As time went on, it became not just possible but advantageous for them to distance themselves from Bush. That was never more evident than during the 2016 presidential campaign, when the Republican candidates found themselves insisting that his defining initiative, the Iraq War, had been a mistake (though Dubya’s brother Jeb couldn’t quite bring himself to say it).

What mattered most in the end wasn’t that Bush had been a terrible president (he was) or that he somehow betrayed conservative principles (he didn’t). What mattered was that he was a loser. And in politics nobody wants to be associated with a loser.

People who lose presidential campaigns can be rehabilitated — but only after a period of absence, and only in limited ways. Democrats may offer an affectionate chuckle at Michael Dukakis’s turkey-carcass reclamation project, but they aren’t looking for him to spearhead a political movement. Even those who have stayed in politics after their loss — John Kerry, John McCain, Mitt Romney — can find ways to be influential, but they don’t lead a political faction.

Of course, precedents don’t really apply to Trump. Unlike so many others, he leads a true cult of personality, even if it’s a shrinking one. But you can bet that potential 2024 candidates like Sens. Josh Hawley (Mo.) and Ted Cruz (Tex.) or former South Carolina governor Nikki Haley are watching Trump’s approval closely to see how closely they should stick by him.

And when we consider the nature of Trump’s post-presidency, it’s almost impossible to overstate how important it is that he won’t have access to Twitter (unless the company restores it). Twitter has not just been a megaphone for him; it was a means to capture the attention of every news organization and then leverage that into limitless audiences.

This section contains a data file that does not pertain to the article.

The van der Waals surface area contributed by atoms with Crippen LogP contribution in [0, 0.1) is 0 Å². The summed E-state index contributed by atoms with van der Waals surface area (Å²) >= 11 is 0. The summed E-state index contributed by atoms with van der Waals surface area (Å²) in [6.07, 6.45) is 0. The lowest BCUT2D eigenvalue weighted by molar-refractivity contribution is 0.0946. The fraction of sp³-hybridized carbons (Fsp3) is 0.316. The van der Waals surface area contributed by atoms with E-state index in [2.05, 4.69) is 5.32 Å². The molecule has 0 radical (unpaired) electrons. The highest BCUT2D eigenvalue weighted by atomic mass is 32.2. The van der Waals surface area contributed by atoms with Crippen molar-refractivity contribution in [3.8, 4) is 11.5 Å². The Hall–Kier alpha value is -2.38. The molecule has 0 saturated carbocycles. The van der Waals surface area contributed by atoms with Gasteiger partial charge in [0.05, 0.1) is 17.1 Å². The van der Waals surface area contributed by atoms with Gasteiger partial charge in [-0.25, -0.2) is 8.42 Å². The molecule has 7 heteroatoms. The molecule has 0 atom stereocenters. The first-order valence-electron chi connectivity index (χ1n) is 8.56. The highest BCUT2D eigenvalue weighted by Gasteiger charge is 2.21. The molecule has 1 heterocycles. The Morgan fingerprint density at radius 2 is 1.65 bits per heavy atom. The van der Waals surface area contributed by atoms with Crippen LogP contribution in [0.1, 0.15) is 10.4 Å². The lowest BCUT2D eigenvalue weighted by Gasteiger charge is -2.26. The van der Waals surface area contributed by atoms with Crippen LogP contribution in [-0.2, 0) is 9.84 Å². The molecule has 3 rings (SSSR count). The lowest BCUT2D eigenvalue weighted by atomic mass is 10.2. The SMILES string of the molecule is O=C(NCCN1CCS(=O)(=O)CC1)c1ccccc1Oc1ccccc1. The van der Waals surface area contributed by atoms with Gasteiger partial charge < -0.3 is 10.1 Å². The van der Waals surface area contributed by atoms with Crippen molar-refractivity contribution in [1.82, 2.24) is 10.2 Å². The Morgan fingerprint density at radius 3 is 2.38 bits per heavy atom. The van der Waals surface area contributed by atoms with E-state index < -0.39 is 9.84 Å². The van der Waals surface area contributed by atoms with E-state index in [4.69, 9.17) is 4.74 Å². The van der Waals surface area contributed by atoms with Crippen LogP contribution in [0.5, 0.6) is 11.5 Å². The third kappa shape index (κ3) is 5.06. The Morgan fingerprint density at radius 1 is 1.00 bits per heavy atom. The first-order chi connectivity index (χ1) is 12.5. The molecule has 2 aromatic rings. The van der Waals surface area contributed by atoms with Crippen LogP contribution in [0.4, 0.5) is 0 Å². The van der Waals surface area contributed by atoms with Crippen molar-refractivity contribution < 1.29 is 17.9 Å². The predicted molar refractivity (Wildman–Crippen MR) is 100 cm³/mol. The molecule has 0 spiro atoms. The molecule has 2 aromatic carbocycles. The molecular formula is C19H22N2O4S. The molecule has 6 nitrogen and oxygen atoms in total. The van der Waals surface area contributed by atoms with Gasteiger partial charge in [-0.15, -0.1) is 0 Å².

In order to maintain influence and control within the GOP, Trump needs constant attention. It’s never going to be enough for him to call in to “Fox & Friends” or do an interview with Newsmax. For Republicans to fear him, he has to loom over them every day, shouting in their ears and stirring up controversies.

Many Republicans fervently hope that he will not; that rather than kowtowing to him (which is soul-sucking) or challenging him (which is fraught with risk), they’ll be able to just ignore him.

We shouldn’t overstate things; there are still enormous incentives for most Republican politicians to continue treating Trump as the leader of their party, including the fact that many of them now believe that if they don’t do what he wants, his supporters will literally kill them and their families.

But it’s possible, just possible, that Trump’s influence will fade, and we’ll see the Capitol insurrection as the moment that made the difference. At least something good could come of it.

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Early on Jan. 6, The Post's Kate Woodsome saw signs of violence hours before thousands of former president Donald Trump loyalists besieged the Capitol. (The Washington Post)